Late night van service made Hays, Kansas, streets safer
A late night street van service made streets in Hays, Kansas, safer to travel on.
Hays police made only seven arrests for driving under the influence during this year's Oktoberfest. Safe Ride, a community service that provides free transportation at strategic times, played a major role in keeping the annual observance safe and fun by giving rides to 1,005 passengers.
The total of 1,005 covered 18 hours of service -- three 6-hour shifts from the Fort Hays State University bonfire on Thursday night, Oct. 4, through Oktoberfest the next day and on through the end of post-Homecoming-game activities on Saturday. Anna Findley, transportation manager for DSNWK/ACCESS, said Safe Ride provided an average of 56 rides an hour over those 18 hours.
"My hat is off to the outstanding drivers and dispatchers I have working with me for providing such a smooth-running service to our community during this celebration," Findley said. "It's an honor to work with the Partnership for a Safer Community to make our city a great place to live."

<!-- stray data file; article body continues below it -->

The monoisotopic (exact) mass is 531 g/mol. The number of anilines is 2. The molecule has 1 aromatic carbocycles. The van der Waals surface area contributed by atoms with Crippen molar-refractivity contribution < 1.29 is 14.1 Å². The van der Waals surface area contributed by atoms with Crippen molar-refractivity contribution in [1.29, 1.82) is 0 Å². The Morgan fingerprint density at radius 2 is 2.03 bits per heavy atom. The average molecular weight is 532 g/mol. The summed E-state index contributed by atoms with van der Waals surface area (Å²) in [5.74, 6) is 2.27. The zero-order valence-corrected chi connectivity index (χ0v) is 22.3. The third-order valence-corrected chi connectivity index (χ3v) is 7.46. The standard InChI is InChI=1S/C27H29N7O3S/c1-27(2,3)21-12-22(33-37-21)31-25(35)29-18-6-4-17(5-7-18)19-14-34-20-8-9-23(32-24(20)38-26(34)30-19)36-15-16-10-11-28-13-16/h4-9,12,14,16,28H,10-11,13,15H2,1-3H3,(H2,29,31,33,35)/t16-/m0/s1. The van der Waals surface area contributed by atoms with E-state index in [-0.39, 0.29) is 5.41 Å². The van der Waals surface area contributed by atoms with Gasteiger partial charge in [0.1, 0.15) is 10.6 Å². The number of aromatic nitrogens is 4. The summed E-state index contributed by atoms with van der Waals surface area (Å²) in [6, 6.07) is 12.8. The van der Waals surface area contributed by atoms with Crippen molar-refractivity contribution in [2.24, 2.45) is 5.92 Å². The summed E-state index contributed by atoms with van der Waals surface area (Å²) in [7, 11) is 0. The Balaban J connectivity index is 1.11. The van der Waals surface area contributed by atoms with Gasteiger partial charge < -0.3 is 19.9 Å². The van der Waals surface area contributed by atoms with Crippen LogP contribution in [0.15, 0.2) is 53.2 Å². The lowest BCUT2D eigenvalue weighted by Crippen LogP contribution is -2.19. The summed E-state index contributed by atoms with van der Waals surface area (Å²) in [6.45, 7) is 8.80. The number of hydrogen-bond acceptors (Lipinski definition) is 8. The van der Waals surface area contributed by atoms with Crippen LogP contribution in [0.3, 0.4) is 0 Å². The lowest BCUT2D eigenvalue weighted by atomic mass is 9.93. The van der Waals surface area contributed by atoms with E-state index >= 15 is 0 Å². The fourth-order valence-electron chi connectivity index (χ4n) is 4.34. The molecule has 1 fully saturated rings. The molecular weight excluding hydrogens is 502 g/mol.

The Safe Ride program began in June 2005 primarily to provide a safe alternative to impaired drivers, but the free rides are available to everyone regardless of the reason for using the service. ACCESS Transportation, part of Developmental Services of Northwest Kansas, operates Safe Ride from 9:30 p.m. to 3:30 a.m. on Wednesdays through Saturdays.
Ed Howell, director of University Police, emphasized that Safe Ride provides benefits to the entire community, not just to those who have had too much to drink. "This makes the city streets safer for everyone by giving those who have been drinking a free and safe alternative to risking their own lives and the lives of others."